It is late. I really must go to bed. Yet, feeling the call to write. Something.
Posted this, this morning on Facebook:
“long, long, long day yesterday… left Ontario early, crossed border at Niagara with no mishap (was greatly fearing my camping eqpt would be thoroughly searched, instead was waved through), midday book signing in Tonawanka, NY on outskirts of Buffalo, NY, played with teeny-tiny orphaned kittens at store with signing, headed to Rochester to p/u my sweetgrass plants (did not want to risk crossing border with them), then straight shot south to home. home. got in at 11:11pm. go figure. it is good to be home. love to all. sundances (supporting them) are life-changing experiences. ah… now back to full re-entry. Xoxo”
And… I’m yearning to not go back to my habitual lifestyle here. The one I had before I left for Sundance in NYS. I don’t really want to spend this much time on a computer and would rather be out collecting herbs and fresh veggies and wild-crafting mullein and juniper berries and more. As my friend Ron and his wife Julie does up west of Niagara in Ontario. I spent some time with them just two mornings ago, looking for mullein and St. Johns Wort, in the wildness surrounding their simple home.
The stone heart from the nearby Lake Ontario beach that I found two years ago while visiting them, still sits on their woodstove. I was so humbled to see it there.
I’d like to still hear the beat of the big Sundance drum that resounded off the hill and through the trees so the Sundancers could feel Earth Mother’s heartbeat through it, as they stepped their way for four days of no water and no food… looking more and more parched and haggard as the days passed. That is where I was for the past Weds through Mon am. (To learn more about the Lakota Sundance, click here.)
This Sundance, I’m still trying to wrap my head around it. Not sure I’ll ever be completely able to do so. It’s the heart that has been wrapping around it, beyond reason and logic. I cried and cried there, for a better part of two afternoons. Was so spent, so exhausted from lack of sleep, waking up at dawn to watch the sun rise completely on the first morning, as the dancers came out that first morning. And each morning following.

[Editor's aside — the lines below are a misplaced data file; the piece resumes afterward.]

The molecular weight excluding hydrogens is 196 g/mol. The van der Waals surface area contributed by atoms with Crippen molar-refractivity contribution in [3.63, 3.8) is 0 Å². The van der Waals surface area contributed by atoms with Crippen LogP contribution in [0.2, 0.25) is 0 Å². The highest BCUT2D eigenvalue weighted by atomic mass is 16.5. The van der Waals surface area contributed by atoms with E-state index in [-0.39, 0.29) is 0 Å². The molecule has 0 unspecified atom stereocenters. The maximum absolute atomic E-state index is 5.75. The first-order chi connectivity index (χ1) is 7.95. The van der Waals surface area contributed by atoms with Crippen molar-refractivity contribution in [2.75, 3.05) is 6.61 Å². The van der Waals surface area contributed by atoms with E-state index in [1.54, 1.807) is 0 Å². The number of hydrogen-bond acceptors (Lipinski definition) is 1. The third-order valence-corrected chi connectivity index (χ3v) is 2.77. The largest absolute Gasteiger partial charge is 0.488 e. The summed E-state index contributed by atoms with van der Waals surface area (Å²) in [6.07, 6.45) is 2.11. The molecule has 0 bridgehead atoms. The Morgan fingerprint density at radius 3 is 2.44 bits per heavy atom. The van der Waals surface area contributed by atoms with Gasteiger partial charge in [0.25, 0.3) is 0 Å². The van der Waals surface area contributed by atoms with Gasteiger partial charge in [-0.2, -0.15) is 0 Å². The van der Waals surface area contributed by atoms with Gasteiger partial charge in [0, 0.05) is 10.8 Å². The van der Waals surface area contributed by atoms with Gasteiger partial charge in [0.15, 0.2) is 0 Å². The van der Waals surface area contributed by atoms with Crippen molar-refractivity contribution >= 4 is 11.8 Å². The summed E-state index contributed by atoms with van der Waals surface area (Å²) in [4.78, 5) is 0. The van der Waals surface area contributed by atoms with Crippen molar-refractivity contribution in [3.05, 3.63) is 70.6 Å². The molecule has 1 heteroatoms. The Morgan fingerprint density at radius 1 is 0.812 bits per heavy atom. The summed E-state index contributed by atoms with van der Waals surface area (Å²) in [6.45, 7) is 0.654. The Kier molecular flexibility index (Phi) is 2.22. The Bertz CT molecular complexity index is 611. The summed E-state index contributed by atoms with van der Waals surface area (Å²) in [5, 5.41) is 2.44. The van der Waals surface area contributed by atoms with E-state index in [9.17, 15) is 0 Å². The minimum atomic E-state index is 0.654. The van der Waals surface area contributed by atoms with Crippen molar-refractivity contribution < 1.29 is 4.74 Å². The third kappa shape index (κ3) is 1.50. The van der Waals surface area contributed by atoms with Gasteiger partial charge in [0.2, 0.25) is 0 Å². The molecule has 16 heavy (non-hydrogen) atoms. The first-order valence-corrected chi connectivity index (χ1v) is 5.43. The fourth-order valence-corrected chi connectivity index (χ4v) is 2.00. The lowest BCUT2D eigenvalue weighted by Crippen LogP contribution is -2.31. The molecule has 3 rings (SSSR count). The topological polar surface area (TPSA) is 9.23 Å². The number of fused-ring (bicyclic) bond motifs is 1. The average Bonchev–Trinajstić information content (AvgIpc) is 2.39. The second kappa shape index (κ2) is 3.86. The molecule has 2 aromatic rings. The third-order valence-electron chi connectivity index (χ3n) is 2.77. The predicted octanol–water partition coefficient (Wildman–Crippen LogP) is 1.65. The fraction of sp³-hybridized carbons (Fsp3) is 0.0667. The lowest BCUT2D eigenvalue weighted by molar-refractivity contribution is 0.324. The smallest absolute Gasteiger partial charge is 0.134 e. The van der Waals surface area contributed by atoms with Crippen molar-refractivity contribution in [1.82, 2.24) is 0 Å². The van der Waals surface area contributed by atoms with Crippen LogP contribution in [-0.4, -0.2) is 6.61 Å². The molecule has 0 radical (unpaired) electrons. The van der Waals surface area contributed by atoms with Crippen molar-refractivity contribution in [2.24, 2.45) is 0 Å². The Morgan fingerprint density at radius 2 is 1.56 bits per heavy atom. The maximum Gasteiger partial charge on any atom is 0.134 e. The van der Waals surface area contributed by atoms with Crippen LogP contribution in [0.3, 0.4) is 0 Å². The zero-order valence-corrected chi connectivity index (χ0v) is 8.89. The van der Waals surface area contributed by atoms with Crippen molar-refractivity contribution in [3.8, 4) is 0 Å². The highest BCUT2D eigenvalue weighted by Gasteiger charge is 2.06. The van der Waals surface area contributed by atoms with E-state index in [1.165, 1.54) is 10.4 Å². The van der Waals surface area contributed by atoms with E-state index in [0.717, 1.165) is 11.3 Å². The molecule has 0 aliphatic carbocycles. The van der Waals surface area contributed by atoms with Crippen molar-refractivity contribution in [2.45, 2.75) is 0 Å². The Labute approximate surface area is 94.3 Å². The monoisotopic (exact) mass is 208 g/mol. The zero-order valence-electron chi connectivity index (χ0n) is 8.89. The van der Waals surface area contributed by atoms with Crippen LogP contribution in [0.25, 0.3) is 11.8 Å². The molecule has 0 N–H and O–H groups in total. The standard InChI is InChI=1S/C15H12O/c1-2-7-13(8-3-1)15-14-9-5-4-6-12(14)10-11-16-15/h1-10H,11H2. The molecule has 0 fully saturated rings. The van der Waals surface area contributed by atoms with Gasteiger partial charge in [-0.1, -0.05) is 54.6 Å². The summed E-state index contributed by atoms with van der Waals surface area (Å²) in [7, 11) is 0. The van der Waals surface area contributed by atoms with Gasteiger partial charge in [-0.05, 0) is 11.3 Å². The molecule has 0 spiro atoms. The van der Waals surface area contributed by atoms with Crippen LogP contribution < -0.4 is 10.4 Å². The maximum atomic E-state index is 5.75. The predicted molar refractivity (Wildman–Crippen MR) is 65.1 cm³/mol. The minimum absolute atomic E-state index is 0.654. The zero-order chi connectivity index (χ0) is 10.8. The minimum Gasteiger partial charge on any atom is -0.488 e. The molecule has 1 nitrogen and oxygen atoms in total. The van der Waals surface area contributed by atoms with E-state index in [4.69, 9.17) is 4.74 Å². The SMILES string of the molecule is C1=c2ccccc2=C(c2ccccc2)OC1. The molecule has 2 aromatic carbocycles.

I mean, how often do we watch the sun rise completely? From pitch dark to full rise, and bright long shadows under the gaze of the very wise and ancient sun. How often?
Not often enough in my book.
Then there was Charlie, who woke up us each morning close to 5, I guess. I don’t know what time it was really. I refused to look at my alarm clock the whole time. And the cell phone was buried in my purse.
There is a book written by my good friend, Evan Pritchard. It is called No Word for Time. We had no word for time there. Charlie woke us up as the Sundancers were in the sweat lodge sometime before sunrise. A wildly off-sounding rooster call echoed from Charlie as he banged a drum and circled the broad cluster of tents that we, Sundance supporters, called home for those few days.
There is so much more I could share. The kindnesses. The giving. The stripping of cedar for smudge all day, and my consequent broken fingernails. The prayers, and more prayers. And even more prayers.
Sundance is intense. And I was drinking and eating mucho all day. It was still intense. I can’t imagine what the Sundancers were going through.
As empathic as I am, I guess maybe I was imagining or feeling some of it. I could not sleep that well at night in my tent with my sensitivities. So many tents relatively close to me and emotions swirling. When the Dance was over and final meal had (Wopila), it was much easier for me emotionally. The emotional intensity in the whole area had calmed and I was no longer absorbing it as a sponge. Such lessons for me.